Castle Tandem Fund Update
We invest in companies that we believe are capable of growing earnings regardless of economic circumstances. Why? Simply because we think these companies are more likely to reward patient shareholders. These types of companies are rare. A portfolio of these types of companies can exhibit lower volatility, reduce emotions and keep investors invested.
At this point I’m sure I sound like a broken record, but I think it bears repeating often – the investment approach we use when managing the Castle Tandem Fund is not the “market”. In no way does it reflect the broad equity market nor is the Fund managed in a way to replicate the stock market. At Tandem, we embrace tracking error. As a shareholder in the Castle Tandem Fund you don’t own the “market”, but instead you own a portfolio of 30 to 45 dividend-growing businesses. As a Fund shareholder, we think you should view yourselves as business owners and not owners of the Dow Jones Industrial Average (DJIA) or S&P 500. This is an important point to hammer home, since sometimes it can be forgotten when the nightly news starts every segment with the DJIA rising or falling by 500 points on any given day.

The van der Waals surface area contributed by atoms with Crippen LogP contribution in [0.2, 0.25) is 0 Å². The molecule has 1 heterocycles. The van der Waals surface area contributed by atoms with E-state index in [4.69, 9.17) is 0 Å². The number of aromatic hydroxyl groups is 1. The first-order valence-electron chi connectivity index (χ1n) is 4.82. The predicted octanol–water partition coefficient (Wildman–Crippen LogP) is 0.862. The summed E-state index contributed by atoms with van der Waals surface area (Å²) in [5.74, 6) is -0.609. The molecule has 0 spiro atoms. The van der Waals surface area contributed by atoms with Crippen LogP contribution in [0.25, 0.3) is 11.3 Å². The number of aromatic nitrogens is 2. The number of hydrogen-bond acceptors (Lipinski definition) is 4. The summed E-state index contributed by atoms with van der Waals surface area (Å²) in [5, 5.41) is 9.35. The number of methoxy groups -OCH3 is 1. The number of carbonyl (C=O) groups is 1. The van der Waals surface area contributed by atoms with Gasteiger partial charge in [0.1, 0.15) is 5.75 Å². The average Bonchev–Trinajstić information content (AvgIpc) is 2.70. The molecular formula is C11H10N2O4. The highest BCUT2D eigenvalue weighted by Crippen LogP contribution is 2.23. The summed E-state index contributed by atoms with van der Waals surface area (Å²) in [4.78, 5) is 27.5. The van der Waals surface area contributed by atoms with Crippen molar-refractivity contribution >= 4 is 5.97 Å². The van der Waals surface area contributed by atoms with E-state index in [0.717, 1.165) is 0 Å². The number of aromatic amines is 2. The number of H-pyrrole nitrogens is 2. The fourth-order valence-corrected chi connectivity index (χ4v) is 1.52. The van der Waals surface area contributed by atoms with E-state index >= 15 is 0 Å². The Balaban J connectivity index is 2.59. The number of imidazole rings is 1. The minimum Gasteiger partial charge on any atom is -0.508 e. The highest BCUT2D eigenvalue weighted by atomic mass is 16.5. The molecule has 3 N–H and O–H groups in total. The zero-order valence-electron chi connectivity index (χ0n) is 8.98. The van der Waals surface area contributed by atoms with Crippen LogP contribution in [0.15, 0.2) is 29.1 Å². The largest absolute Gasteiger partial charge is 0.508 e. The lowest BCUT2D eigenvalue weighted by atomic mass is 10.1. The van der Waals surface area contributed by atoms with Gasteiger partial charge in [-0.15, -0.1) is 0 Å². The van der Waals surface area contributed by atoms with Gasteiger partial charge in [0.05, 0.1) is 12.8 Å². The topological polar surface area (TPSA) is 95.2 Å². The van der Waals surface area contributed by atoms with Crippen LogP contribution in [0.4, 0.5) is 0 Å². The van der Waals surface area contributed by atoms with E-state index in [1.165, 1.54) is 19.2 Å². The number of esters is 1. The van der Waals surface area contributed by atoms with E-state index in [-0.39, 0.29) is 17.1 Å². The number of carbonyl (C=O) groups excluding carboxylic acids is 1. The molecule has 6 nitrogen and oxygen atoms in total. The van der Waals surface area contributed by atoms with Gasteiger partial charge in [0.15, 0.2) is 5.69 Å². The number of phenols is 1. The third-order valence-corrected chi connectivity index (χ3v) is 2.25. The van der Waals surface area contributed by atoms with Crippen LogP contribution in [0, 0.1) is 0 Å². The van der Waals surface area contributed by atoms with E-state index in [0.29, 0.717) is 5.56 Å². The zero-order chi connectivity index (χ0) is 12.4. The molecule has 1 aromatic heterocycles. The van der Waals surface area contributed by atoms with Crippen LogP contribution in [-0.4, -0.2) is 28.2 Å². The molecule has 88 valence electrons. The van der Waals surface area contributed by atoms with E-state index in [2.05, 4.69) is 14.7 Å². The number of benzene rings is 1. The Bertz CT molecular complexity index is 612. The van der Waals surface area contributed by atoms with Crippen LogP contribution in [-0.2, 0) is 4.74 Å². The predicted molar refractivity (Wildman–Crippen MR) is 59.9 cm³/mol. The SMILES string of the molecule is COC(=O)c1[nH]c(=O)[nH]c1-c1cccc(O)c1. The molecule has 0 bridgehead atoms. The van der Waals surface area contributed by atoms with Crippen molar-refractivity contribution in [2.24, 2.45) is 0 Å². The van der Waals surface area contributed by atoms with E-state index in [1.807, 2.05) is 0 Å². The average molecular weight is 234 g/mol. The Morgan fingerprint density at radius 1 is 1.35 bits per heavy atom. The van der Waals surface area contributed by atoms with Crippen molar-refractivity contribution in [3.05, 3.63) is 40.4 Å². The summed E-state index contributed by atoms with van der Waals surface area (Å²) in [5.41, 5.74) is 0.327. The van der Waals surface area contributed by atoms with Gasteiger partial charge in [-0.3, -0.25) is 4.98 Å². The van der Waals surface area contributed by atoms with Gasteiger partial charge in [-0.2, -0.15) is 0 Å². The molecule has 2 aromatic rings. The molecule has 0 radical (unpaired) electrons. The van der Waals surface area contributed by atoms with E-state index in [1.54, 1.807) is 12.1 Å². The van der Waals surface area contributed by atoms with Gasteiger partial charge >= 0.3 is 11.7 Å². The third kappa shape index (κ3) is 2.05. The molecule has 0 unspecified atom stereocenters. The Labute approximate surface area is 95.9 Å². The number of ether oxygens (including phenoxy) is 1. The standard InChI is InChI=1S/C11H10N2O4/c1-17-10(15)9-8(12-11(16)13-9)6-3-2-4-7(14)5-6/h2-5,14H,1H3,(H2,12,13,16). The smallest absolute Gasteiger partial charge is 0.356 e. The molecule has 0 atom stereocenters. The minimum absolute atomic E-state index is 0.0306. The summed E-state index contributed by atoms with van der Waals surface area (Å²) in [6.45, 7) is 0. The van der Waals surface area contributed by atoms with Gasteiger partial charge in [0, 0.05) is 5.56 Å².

For the most part, the Fund’s core holdings have held up quite well amidst the volatility. Fundamentally, the businesses we’ve invested in have continued to grow through the most recent corporate earnings slowdown. With nearly all companies having reported second quarter earnings, our core holdings posted 12.21% and 13.15% sales and earnings growth, respectively. This compares favorably to the S&P 500’s sales growth of 4.01% and a -0.36% decline in earnings. Looking forward to the third quarter, the S&P 500 is expected to continue decelerating with 2.86% sales growth and a further decline of -3.63% in earnings. Likewise, our businesses are expected to grow sales and earnings at 12.65% and 8.22%, respectively.
Since our last update, we have continued to trim our positions in a few of the Fund’s holdings – Brown & Brown (BRO) and Costco (COST). Both companies have exhibited exceptionally strong fundamental growth over the past several years to the point that investors have bid up their valuations to very lofty levels. However, as of recently, this growth has begun to decelerate, which has triggered our quantitative model to assign them a sell ranking and so we sold approximately 25% of each position.